The great dispute at News International newspapers in 1986-87 was a turning point in the history of the British press. The sacking of virtually an entire workforce by the owner Rupert Murdoch introduced the age of corporate control that today determines what people are told about the world by the professional media.
In 2011 the 25th anniversary of the year-long strike and the ruthless dismissal of 5500 workers by Rupert Murdoch was marked by an exhibition which presented the workers’ story of the dispute and provided a political context. At the same time a scandal erupted that, at times, overwhelmed almost all other news. The British public was exposed to the revelations of phone hacking, bribery and corruption of police and public officials, the grooming of politicians and more on the part of the Murdoch press.
As a visitor to the exhibition remarked at the time “everyone knows about Murdoch now”. But in 1986 they did not. The dismissed workers, their families and their supporters were disbelieved at best, blamed and vilified at worst for bringing about their own destruction. The full strength of the law was used against their trade unions. Police lies and brutality against pickets and demonstrators reflected the same contempt they had displayed towards striking miners and later the Liverpool football fans at Hillsborough.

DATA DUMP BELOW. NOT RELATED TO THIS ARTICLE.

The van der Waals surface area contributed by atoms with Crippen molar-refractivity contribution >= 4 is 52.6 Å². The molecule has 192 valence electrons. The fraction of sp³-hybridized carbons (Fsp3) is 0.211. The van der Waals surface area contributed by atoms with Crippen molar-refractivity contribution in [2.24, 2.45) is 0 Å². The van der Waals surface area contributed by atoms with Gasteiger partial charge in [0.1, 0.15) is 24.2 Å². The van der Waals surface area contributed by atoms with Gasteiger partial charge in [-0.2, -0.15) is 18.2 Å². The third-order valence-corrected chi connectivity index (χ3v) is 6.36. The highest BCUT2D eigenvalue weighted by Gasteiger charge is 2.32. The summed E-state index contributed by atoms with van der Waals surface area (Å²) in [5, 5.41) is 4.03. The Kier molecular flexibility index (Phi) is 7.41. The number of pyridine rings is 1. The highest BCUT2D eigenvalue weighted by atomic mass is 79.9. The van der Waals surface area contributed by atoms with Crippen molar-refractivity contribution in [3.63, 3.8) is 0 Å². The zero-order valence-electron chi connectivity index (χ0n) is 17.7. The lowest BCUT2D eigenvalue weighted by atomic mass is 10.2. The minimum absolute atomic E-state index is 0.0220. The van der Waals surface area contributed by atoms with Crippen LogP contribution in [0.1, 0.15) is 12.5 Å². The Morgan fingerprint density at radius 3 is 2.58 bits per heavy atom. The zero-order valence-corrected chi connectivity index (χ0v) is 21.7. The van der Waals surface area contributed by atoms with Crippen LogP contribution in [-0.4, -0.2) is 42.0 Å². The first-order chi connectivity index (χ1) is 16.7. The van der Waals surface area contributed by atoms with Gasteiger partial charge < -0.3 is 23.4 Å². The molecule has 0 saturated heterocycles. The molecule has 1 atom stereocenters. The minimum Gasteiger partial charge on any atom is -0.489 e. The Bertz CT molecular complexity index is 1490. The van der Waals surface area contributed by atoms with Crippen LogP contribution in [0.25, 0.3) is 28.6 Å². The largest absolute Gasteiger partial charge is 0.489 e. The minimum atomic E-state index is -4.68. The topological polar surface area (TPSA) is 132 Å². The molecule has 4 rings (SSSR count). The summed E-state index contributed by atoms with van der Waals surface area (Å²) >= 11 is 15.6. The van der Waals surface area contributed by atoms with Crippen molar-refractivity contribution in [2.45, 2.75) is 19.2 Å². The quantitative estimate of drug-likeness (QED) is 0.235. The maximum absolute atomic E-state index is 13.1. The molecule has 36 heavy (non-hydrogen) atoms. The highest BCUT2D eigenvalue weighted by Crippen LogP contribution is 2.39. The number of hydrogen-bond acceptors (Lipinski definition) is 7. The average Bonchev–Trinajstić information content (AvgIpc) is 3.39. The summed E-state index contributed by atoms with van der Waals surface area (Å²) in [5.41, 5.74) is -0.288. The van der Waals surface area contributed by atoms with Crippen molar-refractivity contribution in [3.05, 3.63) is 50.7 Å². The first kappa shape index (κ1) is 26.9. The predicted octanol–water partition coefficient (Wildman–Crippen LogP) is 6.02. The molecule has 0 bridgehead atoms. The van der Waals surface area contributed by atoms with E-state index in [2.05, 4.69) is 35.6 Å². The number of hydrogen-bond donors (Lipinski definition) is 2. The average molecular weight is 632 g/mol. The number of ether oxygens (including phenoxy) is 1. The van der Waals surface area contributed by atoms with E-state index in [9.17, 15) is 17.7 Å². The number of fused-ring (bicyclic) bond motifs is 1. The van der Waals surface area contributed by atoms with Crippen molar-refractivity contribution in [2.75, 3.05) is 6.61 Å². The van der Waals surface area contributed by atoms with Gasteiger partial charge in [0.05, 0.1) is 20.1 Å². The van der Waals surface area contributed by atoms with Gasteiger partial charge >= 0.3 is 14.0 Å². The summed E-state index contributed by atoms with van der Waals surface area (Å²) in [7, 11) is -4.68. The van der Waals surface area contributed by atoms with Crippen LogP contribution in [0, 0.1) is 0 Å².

Most of the published accounts of what became known as the Wapping dispute have blamed the workers in one way or another. The News International Dispute Archive which emerged from the 25th anniversary exhibition and especially this website offer for the first time opportunities to discover the workers’ version of events in more detail. Original and primary source material is accessible as well as images and printed material and documents produced at the time.
The website includes photographs and film footage, and an oral history. We welcome contributions of documents, memorabilia, and personal recollections of events and issues, especially from those who were directly involved. There will be additions to the site, including a more extensive archive and audio-visual content as new material is prepared.
The website will be an important and continuous asset for anyone interested in the history of Britain’s media, trade unions, and workers rights.
Use the tabs at the top of this page to follow the story of the dispute and its many dimensions and to find your way around the website.